Most doctors in the United States think patients should be actively involved in updating their electronic health records, but they don’t want to give them full access to those records, according to a new study by technology consulting firm Accenture.
Only 31 percent of U.S. doctors said they were willing to give their patients full access to their electronic records; 65 percent said patients should have limited access. Approximately 4 percent said they did not want their patients to have any access to their EHRs.
Physicians diverged on how much information they thought patients should be allowed contribute to their EHRs. In the United States, 79 percent of doctors wanted patients to contribute all of their demographic information, but only 51 percent wanted all information on new symptoms. Interestingly, U.S doctors were more willing than their international colleagues to allow patient access to information like medication side effects and allergic episodes.
Approximately 49 percent of U.S doctors think that additional access to EHRs is part of the process for providing better care for patients, even though only 21 percent currently give patients access to their medical summary data.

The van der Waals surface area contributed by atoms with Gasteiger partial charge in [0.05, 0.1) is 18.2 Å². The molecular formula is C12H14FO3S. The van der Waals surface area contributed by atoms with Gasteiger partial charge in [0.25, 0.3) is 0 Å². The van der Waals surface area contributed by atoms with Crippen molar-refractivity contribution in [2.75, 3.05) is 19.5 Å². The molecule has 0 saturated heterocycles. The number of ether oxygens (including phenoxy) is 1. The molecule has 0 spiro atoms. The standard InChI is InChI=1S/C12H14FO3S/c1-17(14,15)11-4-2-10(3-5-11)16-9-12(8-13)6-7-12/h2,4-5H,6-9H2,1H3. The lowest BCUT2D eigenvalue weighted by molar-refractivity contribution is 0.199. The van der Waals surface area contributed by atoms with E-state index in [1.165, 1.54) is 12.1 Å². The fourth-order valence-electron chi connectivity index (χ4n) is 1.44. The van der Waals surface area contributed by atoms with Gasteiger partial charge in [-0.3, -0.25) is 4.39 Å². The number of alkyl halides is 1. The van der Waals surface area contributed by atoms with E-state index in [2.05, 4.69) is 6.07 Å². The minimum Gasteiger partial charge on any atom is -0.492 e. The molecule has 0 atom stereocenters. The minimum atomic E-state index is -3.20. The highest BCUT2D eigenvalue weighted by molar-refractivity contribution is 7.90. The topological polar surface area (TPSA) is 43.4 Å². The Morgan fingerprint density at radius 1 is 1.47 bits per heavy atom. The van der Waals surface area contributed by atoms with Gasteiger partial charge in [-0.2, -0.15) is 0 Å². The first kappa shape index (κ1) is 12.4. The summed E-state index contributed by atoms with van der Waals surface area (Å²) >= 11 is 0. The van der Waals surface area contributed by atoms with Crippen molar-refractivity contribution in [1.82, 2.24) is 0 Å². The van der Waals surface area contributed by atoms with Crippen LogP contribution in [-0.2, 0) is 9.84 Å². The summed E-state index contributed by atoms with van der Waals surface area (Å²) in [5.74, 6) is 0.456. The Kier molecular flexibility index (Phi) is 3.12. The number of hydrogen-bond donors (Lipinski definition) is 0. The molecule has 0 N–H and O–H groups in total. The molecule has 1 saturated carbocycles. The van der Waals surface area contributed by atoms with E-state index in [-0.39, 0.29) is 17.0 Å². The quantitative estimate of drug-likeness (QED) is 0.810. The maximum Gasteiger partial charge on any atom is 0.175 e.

Mark Knickrehm, Accenture Health’s senior global managing director, wrote that the survey revealed that U.S doctors wanted their patients more involved in the process because such involvement fostered “personal responsibility and ownership.”
“Several U.S. health systems have found that the benefits outweigh the risks in allowing patients open access to their medical records, and we expect this trend to continue,” Knickrehm wrote.
A recent study by the RAND Corp. found that medical practitioners had so far failed to realize the cost savings anticipated from electronic health records. Even so, nearly 53 percent of the doctors in Accenture’s survey thought EHRs had improved the quality of health care, and 84 percent were “somewhat or strongly committed” to promoting EHRs in their practice. Approximately 83 percent of doctors were bullish on the prospects of EHRs in the next 2 years.
The results were part of an eight country survey, which asked 3,700 doctors about their attitudes toward health care technology.